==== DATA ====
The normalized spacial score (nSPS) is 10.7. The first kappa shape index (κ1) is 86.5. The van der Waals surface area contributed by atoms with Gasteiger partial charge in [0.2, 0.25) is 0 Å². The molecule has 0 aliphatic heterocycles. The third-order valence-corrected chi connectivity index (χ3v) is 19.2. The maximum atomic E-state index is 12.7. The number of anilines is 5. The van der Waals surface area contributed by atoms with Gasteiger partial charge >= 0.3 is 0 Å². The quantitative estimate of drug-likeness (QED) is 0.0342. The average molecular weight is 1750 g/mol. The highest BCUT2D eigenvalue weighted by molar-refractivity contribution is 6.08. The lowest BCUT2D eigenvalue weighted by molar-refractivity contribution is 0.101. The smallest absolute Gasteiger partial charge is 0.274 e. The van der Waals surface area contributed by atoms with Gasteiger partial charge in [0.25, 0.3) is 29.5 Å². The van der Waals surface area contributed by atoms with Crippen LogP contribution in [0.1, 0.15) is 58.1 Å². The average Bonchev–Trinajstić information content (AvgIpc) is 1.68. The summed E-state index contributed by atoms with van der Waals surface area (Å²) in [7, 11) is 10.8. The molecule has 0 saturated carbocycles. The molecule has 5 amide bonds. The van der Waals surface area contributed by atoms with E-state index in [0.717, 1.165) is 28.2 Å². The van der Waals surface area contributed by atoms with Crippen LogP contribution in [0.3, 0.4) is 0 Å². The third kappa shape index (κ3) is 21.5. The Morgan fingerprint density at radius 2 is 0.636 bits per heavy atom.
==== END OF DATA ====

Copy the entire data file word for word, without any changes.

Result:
The normalized spacial score (nSPS) is 10.7. The first kappa shape index (κ1) is 86.5. The van der Waals surface area contributed by atoms with Gasteiger partial charge in [0.2, 0.25) is 0 Å². The molecule has 0 aliphatic heterocycles. The third-order valence-corrected chi connectivity index (χ3v) is 19.2. The maximum atomic E-state index is 12.7. The number of anilines is 5. The van der Waals surface area contributed by atoms with Gasteiger partial charge >= 0.3 is 0 Å². The quantitative estimate of drug-likeness (QED) is 0.0342. The average molecular weight is 1750 g/mol. The highest BCUT2D eigenvalue weighted by molar-refractivity contribution is 6.08. The lowest BCUT2D eigenvalue weighted by molar-refractivity contribution is 0.101. The smallest absolute Gasteiger partial charge is 0.274 e. The van der Waals surface area contributed by atoms with Gasteiger partial charge in [0.25, 0.3) is 29.5 Å². The van der Waals surface area contributed by atoms with Crippen LogP contribution in [0.1, 0.15) is 58.1 Å². The average Bonchev–Trinajstić information content (AvgIpc) is 1.68. The summed E-state index contributed by atoms with van der Waals surface area (Å²) in [7, 11) is 10.8. The molecule has 0 saturated carbocycles. The molecule has 5 amide bonds. The van der Waals surface area contributed by atoms with E-state index in [0.717, 1.165) is 28.2 Å². The van der Waals surface area contributed by atoms with Crippen LogP contribution in [0.3, 0.4) is 0 Å². The third kappa shape index (κ3) is 21.5. The Morgan fingerprint density at radius 2 is 0.636 bits per heavy atom.